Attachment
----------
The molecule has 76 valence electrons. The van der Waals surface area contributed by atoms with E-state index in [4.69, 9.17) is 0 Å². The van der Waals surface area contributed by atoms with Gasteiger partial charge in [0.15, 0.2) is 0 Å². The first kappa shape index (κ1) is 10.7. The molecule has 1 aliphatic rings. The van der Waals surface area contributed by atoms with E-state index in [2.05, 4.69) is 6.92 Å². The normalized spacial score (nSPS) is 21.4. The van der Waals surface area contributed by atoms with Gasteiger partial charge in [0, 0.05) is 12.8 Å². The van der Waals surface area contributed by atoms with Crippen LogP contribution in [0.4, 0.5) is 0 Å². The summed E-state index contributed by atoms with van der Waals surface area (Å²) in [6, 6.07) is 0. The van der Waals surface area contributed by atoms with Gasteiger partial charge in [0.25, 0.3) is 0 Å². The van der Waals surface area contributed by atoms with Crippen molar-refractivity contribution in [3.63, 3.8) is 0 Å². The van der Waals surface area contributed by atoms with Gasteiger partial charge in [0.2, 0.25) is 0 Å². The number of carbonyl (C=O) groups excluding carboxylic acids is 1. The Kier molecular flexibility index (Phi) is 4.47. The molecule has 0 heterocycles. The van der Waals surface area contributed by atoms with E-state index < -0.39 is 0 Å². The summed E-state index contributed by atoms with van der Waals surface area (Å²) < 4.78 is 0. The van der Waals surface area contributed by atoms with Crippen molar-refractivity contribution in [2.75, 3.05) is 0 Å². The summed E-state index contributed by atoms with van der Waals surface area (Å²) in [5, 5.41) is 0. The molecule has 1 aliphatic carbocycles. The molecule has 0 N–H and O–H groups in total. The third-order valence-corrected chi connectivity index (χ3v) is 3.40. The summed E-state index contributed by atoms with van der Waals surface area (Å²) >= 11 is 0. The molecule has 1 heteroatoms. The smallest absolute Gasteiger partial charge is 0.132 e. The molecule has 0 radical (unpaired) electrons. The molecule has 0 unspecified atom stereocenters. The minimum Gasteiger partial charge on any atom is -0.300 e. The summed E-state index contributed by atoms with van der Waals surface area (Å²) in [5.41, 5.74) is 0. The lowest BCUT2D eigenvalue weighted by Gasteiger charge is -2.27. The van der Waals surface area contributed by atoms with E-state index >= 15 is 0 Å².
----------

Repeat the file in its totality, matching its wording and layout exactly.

The molecule has 76 valence electrons. The van der Waals surface area contributed by atoms with E-state index in [4.69, 9.17) is 0 Å². The van der Waals surface area contributed by atoms with Gasteiger partial charge in [0.15, 0.2) is 0 Å². The first kappa shape index (κ1) is 10.7. The molecule has 1 aliphatic rings. The van der Waals surface area contributed by atoms with E-state index in [2.05, 4.69) is 6.92 Å². The normalized spacial score (nSPS) is 21.4. The van der Waals surface area contributed by atoms with Gasteiger partial charge in [0, 0.05) is 12.8 Å². The van der Waals surface area contributed by atoms with Crippen LogP contribution in [0.4, 0.5) is 0 Å². The summed E-state index contributed by atoms with van der Waals surface area (Å²) in [6, 6.07) is 0. The van der Waals surface area contributed by atoms with Gasteiger partial charge in [0.25, 0.3) is 0 Å². The van der Waals surface area contributed by atoms with Crippen molar-refractivity contribution in [3.63, 3.8) is 0 Å². The van der Waals surface area contributed by atoms with Gasteiger partial charge in [0.2, 0.25) is 0 Å². The number of carbonyl (C=O) groups excluding carboxylic acids is 1. The Kier molecular flexibility index (Phi) is 4.47. The molecule has 0 heterocycles. The van der Waals surface area contributed by atoms with E-state index < -0.39 is 0 Å². The summed E-state index contributed by atoms with van der Waals surface area (Å²) < 4.78 is 0. The van der Waals surface area contributed by atoms with Crippen molar-refractivity contribution in [2.75, 3.05) is 0 Å². The summed E-state index contributed by atoms with van der Waals surface area (Å²) in [5, 5.41) is 0. The molecule has 1 aliphatic carbocycles. The molecule has 0 N–H and O–H groups in total. The third-order valence-corrected chi connectivity index (χ3v) is 3.40. The summed E-state index contributed by atoms with van der Waals surface area (Å²) >= 11 is 0. The molecule has 1 heteroatoms. The smallest absolute Gasteiger partial charge is 0.132 e. The molecule has 0 radical (unpaired) electrons. The molecule has 0 unspecified atom stereocenters. The minimum Gasteiger partial charge on any atom is -0.300 e. The summed E-state index contributed by atoms with van der Waals surface area (Å²) in [5.41, 5.74) is 0. The lowest BCUT2D eigenvalue weighted by Gasteiger charge is -2.27. The van der Waals surface area contributed by atoms with E-state index >= 15 is 0 Å².